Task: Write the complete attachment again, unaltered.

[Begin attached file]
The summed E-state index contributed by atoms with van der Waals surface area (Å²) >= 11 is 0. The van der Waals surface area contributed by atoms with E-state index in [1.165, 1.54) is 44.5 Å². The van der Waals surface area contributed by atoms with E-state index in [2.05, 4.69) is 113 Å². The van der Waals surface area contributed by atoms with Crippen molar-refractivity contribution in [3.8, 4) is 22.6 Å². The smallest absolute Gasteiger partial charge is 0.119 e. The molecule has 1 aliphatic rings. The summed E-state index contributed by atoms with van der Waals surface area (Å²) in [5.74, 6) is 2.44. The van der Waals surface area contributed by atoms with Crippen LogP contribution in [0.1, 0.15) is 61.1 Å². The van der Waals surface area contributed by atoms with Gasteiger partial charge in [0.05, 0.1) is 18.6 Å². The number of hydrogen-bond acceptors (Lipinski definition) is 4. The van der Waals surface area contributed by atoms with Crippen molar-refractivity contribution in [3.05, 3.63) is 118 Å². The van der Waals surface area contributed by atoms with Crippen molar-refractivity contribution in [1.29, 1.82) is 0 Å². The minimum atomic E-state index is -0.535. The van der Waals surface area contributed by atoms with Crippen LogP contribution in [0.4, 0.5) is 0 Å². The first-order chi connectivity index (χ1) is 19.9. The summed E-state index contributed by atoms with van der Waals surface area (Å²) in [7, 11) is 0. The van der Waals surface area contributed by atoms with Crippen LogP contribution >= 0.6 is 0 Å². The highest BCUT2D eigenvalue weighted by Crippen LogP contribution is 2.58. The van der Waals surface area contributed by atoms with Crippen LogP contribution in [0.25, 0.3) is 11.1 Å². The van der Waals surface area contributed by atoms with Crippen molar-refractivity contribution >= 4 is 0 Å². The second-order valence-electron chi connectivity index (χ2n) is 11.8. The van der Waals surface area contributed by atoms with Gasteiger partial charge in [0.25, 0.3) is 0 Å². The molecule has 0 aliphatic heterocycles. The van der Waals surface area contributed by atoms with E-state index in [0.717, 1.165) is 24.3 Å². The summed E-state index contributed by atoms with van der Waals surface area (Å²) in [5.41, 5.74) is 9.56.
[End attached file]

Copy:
The summed E-state index contributed by atoms with van der Waals surface area (Å²) >= 11 is 0. The van der Waals surface area contributed by atoms with E-state index in [1.165, 1.54) is 44.5 Å². The van der Waals surface area contributed by atoms with E-state index in [2.05, 4.69) is 113 Å². The van der Waals surface area contributed by atoms with Crippen molar-refractivity contribution in [3.8, 4) is 22.6 Å². The smallest absolute Gasteiger partial charge is 0.119 e. The molecule has 1 aliphatic rings. The summed E-state index contributed by atoms with van der Waals surface area (Å²) in [5.74, 6) is 2.44. The van der Waals surface area contributed by atoms with Crippen LogP contribution in [0.1, 0.15) is 61.1 Å². The van der Waals surface area contributed by atoms with Gasteiger partial charge in [0.05, 0.1) is 18.6 Å². The number of hydrogen-bond acceptors (Lipinski definition) is 4. The van der Waals surface area contributed by atoms with Crippen molar-refractivity contribution in [3.05, 3.63) is 118 Å². The van der Waals surface area contributed by atoms with Crippen molar-refractivity contribution in [1.29, 1.82) is 0 Å². The minimum atomic E-state index is -0.535. The van der Waals surface area contributed by atoms with Crippen LogP contribution in [0.4, 0.5) is 0 Å². The first-order chi connectivity index (χ1) is 19.9. The summed E-state index contributed by atoms with van der Waals surface area (Å²) in [7, 11) is 0. The van der Waals surface area contributed by atoms with Crippen LogP contribution >= 0.6 is 0 Å². The highest BCUT2D eigenvalue weighted by Crippen LogP contribution is 2.58. The van der Waals surface area contributed by atoms with Crippen LogP contribution in [0.25, 0.3) is 11.1 Å². The van der Waals surface area contributed by atoms with Crippen molar-refractivity contribution >= 4 is 0 Å². The second-order valence-electron chi connectivity index (χ2n) is 11.8. The van der Waals surface area contributed by atoms with Gasteiger partial charge in [0.25, 0.3) is 0 Å². The molecule has 0 aliphatic heterocycles. The van der Waals surface area contributed by atoms with E-state index in [0.717, 1.165) is 24.3 Å². The summed E-state index contributed by atoms with van der Waals surface area (Å²) in [5.41, 5.74) is 9.56.